Do you have bunion pain?
JBR Clinical Research is conducting a clinical research study of an investigational medication given for bunion pain.
Bunion Treatment Study available for qualified participants
Do you have bunion pain? JBR Clinical Research is conducting a clinical research study of an investigational medication given for bunion pain.
Why participate in this clinical research study?
Clinical studies are what allow all medications to come to market, including drugs that treat pain, infections, and various medical conditions. Without clinical studies, no medications would be available for use and they are only possible with the help of participants like you. Compensation varies by study, time involved, and whether you complete all visits and procedures in the study. Every volunteer study at JBR Clinical Research is approved and monitored by an Institutional Review Board (IRB) to make sure the risks are as low as possible and are worth any potential benefits to the volunteer.
What to expect.
Patients that qualify for the study may receive bunion treatment for pain by our board-certified podiatrists.
Space in the bunion study is limited. To be considered for the bunion study, please fill out the form below or call 801-261-2000.
Who Can Participate?
18 and older
Healthy male or female
Have a painful bunion on your big toe on either foot
Prior foot surgery is excluded
Participants May Receive:
- Study related exam
- No cost bunion evaluation
- Study related investigational pain medication
- Compensation for time and travel
State of the Art Facilities
JBR Clinical Research is Utah’s premier clinical research organization. For over 30 years, we’ve helped improve the quality of life for everyone by researching new medications and treatments. Our state-of-the-art facilities are held to the highest standards of cleanliness and quality.
Board Certified Physicians
Your safety is our greatest concern. Every procedure at JBR Clinical Research is overseen by expert medical staff and performed by some of the most well-respected board-certified physicians in the industry, each with many years of experience in their respective specialties.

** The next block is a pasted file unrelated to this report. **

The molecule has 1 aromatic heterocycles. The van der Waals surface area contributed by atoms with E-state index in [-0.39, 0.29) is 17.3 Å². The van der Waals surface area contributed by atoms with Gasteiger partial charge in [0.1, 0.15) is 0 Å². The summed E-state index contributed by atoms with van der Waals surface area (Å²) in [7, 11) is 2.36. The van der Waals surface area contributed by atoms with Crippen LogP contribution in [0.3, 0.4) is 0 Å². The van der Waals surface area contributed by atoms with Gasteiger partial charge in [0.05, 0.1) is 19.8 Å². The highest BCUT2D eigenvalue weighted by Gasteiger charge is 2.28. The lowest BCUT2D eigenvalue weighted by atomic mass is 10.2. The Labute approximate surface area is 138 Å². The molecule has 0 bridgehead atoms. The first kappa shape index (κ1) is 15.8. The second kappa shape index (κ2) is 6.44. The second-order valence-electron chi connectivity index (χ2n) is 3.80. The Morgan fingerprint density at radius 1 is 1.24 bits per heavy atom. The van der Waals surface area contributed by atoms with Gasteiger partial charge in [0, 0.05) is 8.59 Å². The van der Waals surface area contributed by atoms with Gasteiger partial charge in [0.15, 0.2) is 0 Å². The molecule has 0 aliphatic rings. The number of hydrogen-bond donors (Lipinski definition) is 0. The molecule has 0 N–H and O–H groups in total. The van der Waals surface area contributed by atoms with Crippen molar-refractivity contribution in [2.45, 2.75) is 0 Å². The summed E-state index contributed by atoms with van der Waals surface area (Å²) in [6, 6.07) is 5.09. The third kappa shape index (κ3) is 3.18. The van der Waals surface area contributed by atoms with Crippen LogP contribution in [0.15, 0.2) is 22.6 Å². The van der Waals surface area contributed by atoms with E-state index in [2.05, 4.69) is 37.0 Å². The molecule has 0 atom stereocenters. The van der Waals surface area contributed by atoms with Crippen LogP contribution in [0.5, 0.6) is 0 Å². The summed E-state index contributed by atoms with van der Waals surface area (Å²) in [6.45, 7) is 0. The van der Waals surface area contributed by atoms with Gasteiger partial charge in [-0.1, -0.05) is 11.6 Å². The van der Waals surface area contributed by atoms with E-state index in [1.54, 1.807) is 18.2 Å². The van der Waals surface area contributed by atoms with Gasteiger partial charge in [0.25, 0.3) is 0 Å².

What is a Bunion?
A bunion (hallux valgus) is a deformity of the metatarsophalangeal (MTP) joint at the base of the big toe. A bunion develops when the big toe pushes against the other toes, sometimes diving over or under them. As a result, the base of the big toe – the metatarsophalangeal (MTP) joint – juts or angles out from the foot.
What Causes a Bunion?
Shoes with narrow toes can trigger a bunion, but they’re not the underlying cause. Bunions run in families, because foot type (shape and structure) is hereditary, and some types are more prone to bunions than others.
Low arches, flat feet, and loose joints and tendons all increase the risk. The shape of the metatarsal head (the top of the first metatarsal bone) also makes a difference: if it’s too round, the joint is less stable and more likely to deform when squeezed into shoes with narrow toes.
High heels can exacerbate a potential bunion problem because they tip the body’s weight forward, forcing the toes into the front of the shoe. This may help to explain why bunions are 10 times more common in women than in men.
People in occupations such as teaching and nursing, that involve a lot of standing and walking, are more susceptible to bunions. Ballet dancers, whose feet suffer severe repetitive stress, are also amongst those who experience bunions.
Women can sometimes develop bunions and other foot problems during pregnancy because hormonal changes loosen the ligaments and flatten the feet. Bunions are also associated with arthritis, which damages the cartilage within the joint.
Why Bunions Need to be Treated
The MTP joint helps us bear and distribute weight during a range of activities. A bunion at this critical junction of bones, tendons, and ligaments can seriously impair the foot’s ability to function. A bunion on the big toe can damage the other toes. Under the pressure of the big toe, they may develop corns or become bent, forming “hammertoes.”
Toes with bunions often have nails that become ingrown. Calluses may form on the bottom of the foot. If you constantly shift your weight off the painful big toe joint to other metatarsals, you may also develop discomfort in the ball of the foot. As the misshapen joint becomes more uncomfortable and harder to fit into shoes, exercise and other activities, even walking, may become difficult.
Foot disorders are a major cause of disability and sedentary habits in older women. A foot study that involved almost 3,000 women and men, ages 56 and older, found that women are more likely to have bunions as they get older, and the more severe their bunions are, the lower their quality of life. Bunion pain and deformity usually interfered with daily routines and physical activity.